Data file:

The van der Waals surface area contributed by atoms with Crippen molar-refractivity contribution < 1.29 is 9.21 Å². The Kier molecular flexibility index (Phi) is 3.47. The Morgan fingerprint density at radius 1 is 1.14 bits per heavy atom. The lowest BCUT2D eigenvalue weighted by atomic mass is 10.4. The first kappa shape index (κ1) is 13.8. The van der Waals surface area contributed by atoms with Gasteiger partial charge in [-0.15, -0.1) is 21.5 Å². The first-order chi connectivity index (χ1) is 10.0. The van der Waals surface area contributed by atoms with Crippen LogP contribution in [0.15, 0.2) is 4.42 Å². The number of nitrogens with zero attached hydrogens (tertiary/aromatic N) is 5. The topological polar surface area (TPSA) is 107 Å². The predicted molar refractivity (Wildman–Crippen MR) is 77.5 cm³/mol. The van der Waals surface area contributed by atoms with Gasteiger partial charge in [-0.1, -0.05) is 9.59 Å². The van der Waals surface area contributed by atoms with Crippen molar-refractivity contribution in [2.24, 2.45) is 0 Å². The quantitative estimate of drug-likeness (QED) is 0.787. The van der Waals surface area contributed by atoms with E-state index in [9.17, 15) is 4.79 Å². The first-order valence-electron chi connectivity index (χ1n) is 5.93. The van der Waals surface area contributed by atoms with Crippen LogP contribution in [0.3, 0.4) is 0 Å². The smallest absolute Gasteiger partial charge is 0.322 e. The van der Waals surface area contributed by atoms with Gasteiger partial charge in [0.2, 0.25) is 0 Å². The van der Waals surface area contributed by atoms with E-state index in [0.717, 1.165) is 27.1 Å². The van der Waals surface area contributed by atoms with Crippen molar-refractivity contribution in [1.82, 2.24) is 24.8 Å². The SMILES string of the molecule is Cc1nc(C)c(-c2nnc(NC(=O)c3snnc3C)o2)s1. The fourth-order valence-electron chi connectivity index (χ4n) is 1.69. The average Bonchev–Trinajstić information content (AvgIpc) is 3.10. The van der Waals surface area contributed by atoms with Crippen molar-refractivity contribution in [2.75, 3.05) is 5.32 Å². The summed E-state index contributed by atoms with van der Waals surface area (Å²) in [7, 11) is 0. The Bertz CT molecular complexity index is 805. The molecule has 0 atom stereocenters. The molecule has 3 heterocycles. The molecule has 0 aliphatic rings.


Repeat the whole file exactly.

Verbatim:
The van der Waals surface area contributed by atoms with Crippen molar-refractivity contribution < 1.29 is 9.21 Å². The Kier molecular flexibility index (Phi) is 3.47. The Morgan fingerprint density at radius 1 is 1.14 bits per heavy atom. The lowest BCUT2D eigenvalue weighted by atomic mass is 10.4. The first kappa shape index (κ1) is 13.8. The van der Waals surface area contributed by atoms with Gasteiger partial charge in [-0.15, -0.1) is 21.5 Å². The first-order chi connectivity index (χ1) is 10.0. The van der Waals surface area contributed by atoms with Crippen LogP contribution in [0.15, 0.2) is 4.42 Å². The number of nitrogens with zero attached hydrogens (tertiary/aromatic N) is 5. The topological polar surface area (TPSA) is 107 Å². The predicted molar refractivity (Wildman–Crippen MR) is 77.5 cm³/mol. The van der Waals surface area contributed by atoms with Gasteiger partial charge in [-0.1, -0.05) is 9.59 Å². The van der Waals surface area contributed by atoms with Crippen molar-refractivity contribution in [2.24, 2.45) is 0 Å². The quantitative estimate of drug-likeness (QED) is 0.787. The van der Waals surface area contributed by atoms with E-state index in [9.17, 15) is 4.79 Å². The first-order valence-electron chi connectivity index (χ1n) is 5.93. The van der Waals surface area contributed by atoms with Crippen LogP contribution in [0.3, 0.4) is 0 Å². The smallest absolute Gasteiger partial charge is 0.322 e. The van der Waals surface area contributed by atoms with Gasteiger partial charge in [0.2, 0.25) is 0 Å². The van der Waals surface area contributed by atoms with E-state index in [0.717, 1.165) is 27.1 Å². The van der Waals surface area contributed by atoms with Crippen molar-refractivity contribution in [1.82, 2.24) is 24.8 Å². The SMILES string of the molecule is Cc1nc(C)c(-c2nnc(NC(=O)c3snnc3C)o2)s1. The fourth-order valence-electron chi connectivity index (χ4n) is 1.69. The average Bonchev–Trinajstić information content (AvgIpc) is 3.10. The van der Waals surface area contributed by atoms with Crippen molar-refractivity contribution in [2.75, 3.05) is 5.32 Å². The summed E-state index contributed by atoms with van der Waals surface area (Å²) in [7, 11) is 0. The Bertz CT molecular complexity index is 805. The molecule has 0 atom stereocenters. The molecule has 3 heterocycles. The molecule has 0 aliphatic rings.